Just when I thought my dinner at Lulu's Thai Noodle Shop couldn't get any worse, it did.
My dining companions were already exasperated. Parking had been a minor crisis. The dining room's hard surfaces made conversation difficult and thinking impossible. And our young waitress's technique for maintaining focus seemed to be the willful ignorance of every table in her station except the one ready to pay the bill.
"I'm glad the new Lulu's is as awful as the old one," said my friend Bob as he cut into a steamed pork dumpling. A few minutes later, a server cleaning off the empty table next to ours whipped a cloth across the surface, spraying our table with rice. Bob put down his fork. "I rest my case."
But I wasn't ready to render a verdict, and after two more meals at the new Lulu's — this second Crossroads location is now actually 10 months old — I'm ready to testify for the defense.
Since moving, the restaurant has made across-the-board improvements over its previous quarters, around the corner at 333 Southwest Boulevard. And in this bigger, better space has come more — and better — food. But food was never the problem with Lulu's, and I'll come back to the menu in a moment.
The previous Lulu's was notorious for poor customer service, particularly after it first opened more than a decade ago. The pallid, skinny hipsters waiting tables in that dining room were lackadaisical or incompetent, or both. I had enough negative experiences as an everyday Crossroads lunchgoer that I vowed never to return. But then owner Malisa Monyakula moved to 2030 Central, forcing me to admit that it had been too long since I had tasted her cuisine. She has used the move to give her menu of Southeast Asian favorites a smart remodel. (Among other tweaks, it now includes extraordinary ba'nh mi sandwiches.)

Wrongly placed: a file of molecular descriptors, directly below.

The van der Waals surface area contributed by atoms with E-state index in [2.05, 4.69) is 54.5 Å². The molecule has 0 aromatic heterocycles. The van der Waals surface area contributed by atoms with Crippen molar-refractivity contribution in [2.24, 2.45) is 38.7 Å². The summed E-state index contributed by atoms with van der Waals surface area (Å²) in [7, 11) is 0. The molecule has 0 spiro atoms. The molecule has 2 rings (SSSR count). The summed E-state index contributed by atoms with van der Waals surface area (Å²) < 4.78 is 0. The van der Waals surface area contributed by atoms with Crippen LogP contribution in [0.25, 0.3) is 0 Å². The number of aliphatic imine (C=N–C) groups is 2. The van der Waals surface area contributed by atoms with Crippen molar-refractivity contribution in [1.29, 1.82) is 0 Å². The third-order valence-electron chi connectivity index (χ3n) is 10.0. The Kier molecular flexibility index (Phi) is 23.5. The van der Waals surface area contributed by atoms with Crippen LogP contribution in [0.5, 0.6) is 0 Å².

Monyakula also seems to have permanently jostled loose those frustrating servers. On two of my three visits, the young women who worked my tables were smart, articulate and impressively knowledgeable about the menu (including which dishes appeared to be vegetarian but might contain shrimp paste or oyster sauce). Even better, they actually seemed to be enjoying their jobs, unlike the tattooed zombies who haunted the original space.
The dining room in this concrete-block structure, a former warehouse, is no place for the undead. It's bright and attractive and spacious, and some pockets within it — a smaller, turquoise-painted room is the best — are less noisy than others. And even at its loudest, Lulu's isn't as brain-scrambling as other area adherents of the increasingly prevalent school of high-sound-reflection design. (Oh, but the parking! The lot adjacent to the restaurant needs a MoDOT-level repaving job, right now. It's as cratered as the moon and a danger to ankles hardier than mine.)
Its remaining flaws notwithstanding, downtown Kansas City needs a place like Lulu's. With loft dwellers still moving into the surrounding neighborhood (there always seemed to be several young couples with small children in the room) and the Kauffman Performing Arts Center now open, Monyakula finds herself in a prime spot. And she knows it. Her kitchen moves at a brisker pace, and a well-trained front of the house has no trouble keeping up (most of the time).
The restaurant's newfound energy isn't pushy, though. On my first visit to Lulu's with an old friend, I enjoyed a leisurely paced dinner, starting with a sampler of four appetizers, which include crispy fried purses of crab Rangoon, which actually seemed to contain crab; Vietnamese spring rolls; and two kinds of dumplings. The pork dumplings were seasoned just right; the vegetable dumplings, filled with minced carrot, cabbage, spinach and cilantro, were addictive.